Arising this morning with temps hovering in the upper 30s, a familiar chill, too soon driven away by the warm, but fading, autumn sun. The high desert first revealed the change with the blossoming of bright yellow Broom Snakeweed proliferating the landscape. But now most of the grey green bushes of Chamisa, covered with golden medallions of flowers, give us allergies for weeks, and remind us that we are caught up in change.
Green grasses have faded to white and beige burnished by the sun as the remarkable abundance of this year’s rain (9.25 inches since January) has disappeared into the clouds. It is really autumn, and by the end of the week the daily high temperatures will hover in the 60s, as freezing nights beckon to us to hunker down deep into the covers till morning.
There is an inevitability about these weeks after summer, before winter. Loss, being a natural part of human life, seems omnipresent when autumn comes. But we learn to live in trust, reminding that we may well lose many things across a lifetime. But we can find them again in deeper ways. While there are few things that we can ultimately take with us, we can be still for moment, letting something else of greater strength manage us and our lives in the world.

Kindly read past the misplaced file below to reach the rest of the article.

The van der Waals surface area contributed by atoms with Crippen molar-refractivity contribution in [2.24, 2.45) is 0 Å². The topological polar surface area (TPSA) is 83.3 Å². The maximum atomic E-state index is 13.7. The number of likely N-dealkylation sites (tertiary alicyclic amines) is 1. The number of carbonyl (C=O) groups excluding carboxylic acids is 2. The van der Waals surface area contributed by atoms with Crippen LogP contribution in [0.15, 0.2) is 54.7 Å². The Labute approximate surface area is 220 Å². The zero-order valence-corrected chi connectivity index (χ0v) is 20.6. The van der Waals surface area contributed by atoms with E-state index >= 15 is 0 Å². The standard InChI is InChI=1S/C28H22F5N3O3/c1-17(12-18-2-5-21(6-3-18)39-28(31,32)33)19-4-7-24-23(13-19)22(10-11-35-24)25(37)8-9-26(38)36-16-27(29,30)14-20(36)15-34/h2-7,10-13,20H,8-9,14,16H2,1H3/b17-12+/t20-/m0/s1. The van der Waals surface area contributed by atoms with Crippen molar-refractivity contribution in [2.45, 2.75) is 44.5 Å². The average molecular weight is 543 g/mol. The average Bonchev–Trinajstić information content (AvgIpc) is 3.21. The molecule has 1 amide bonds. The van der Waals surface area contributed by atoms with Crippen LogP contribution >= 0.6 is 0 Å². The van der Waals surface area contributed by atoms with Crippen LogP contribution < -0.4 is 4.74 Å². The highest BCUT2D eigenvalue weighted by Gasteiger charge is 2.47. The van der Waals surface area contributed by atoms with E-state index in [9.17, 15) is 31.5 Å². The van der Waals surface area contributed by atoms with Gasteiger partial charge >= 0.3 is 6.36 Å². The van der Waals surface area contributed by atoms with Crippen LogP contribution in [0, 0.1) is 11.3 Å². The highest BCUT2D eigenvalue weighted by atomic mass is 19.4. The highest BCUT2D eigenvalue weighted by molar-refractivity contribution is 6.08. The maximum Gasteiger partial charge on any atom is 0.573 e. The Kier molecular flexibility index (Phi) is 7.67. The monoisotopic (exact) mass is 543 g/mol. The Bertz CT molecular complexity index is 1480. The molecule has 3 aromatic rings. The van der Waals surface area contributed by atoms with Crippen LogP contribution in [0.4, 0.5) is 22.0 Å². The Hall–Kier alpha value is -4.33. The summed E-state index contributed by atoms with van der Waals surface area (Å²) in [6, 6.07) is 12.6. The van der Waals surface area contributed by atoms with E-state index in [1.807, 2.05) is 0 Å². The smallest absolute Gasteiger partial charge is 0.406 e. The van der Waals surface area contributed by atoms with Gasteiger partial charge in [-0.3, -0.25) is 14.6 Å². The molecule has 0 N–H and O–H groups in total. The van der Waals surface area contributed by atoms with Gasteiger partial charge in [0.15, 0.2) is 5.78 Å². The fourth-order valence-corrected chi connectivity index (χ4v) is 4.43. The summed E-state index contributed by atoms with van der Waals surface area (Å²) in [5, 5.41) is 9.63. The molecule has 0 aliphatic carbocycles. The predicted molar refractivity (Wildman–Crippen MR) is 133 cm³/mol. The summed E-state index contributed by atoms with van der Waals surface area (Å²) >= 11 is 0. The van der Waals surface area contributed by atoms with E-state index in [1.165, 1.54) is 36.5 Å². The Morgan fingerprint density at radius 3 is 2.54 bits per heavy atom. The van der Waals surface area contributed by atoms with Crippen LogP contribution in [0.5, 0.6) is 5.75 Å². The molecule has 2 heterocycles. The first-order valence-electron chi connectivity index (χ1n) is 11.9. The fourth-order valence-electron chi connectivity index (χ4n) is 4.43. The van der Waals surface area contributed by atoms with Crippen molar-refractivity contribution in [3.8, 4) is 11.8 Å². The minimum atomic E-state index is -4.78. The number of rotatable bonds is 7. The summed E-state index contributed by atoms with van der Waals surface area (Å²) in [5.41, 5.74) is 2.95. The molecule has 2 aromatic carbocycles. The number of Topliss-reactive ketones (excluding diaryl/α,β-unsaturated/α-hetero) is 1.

This probably why Rosh Hashanah—Jewish New Year— and Yom Kippur—Day of Atonement—as well as harvest festivals of Thanksgiving and Succoth, and our commemoration of All Saints and All Souls are autumn celebrations. Acceptance is a hallmark of the spiritual path. It deals not with what might have been, but with that which is.
To celebrate, I went up on the mountain (Baldy) over Santa Fe in September to Aspen View, at the 10,000 foot level, to scatter the last mortal remains—the ashes—of my aunt, Jean, who died nine months ago. Like the pangs of birth, the universe signaled, through a deep inner message, to let go of this last vestige of her physical life. Reciting the Mourner’s Kaddish from the Hebrew Prayer Book, followed by a short canticle and then saying the Lord’s Prayer and committal, I completed the final obsequies.
My thinking, Why the mountain? Jean loved outdoor sports and had a penchant for gold. As with every Autumn, the green quaking Aspens have now become bright shimmering yellow gold, before giving up these tokens of their life. Each autumn, when the mountains appear to have been re-painted by a careless painter in yellow gold, I gratefully remember . . . Jean, and so many who have passed. She is at peace and so am I. Amen. Welcome to autumn.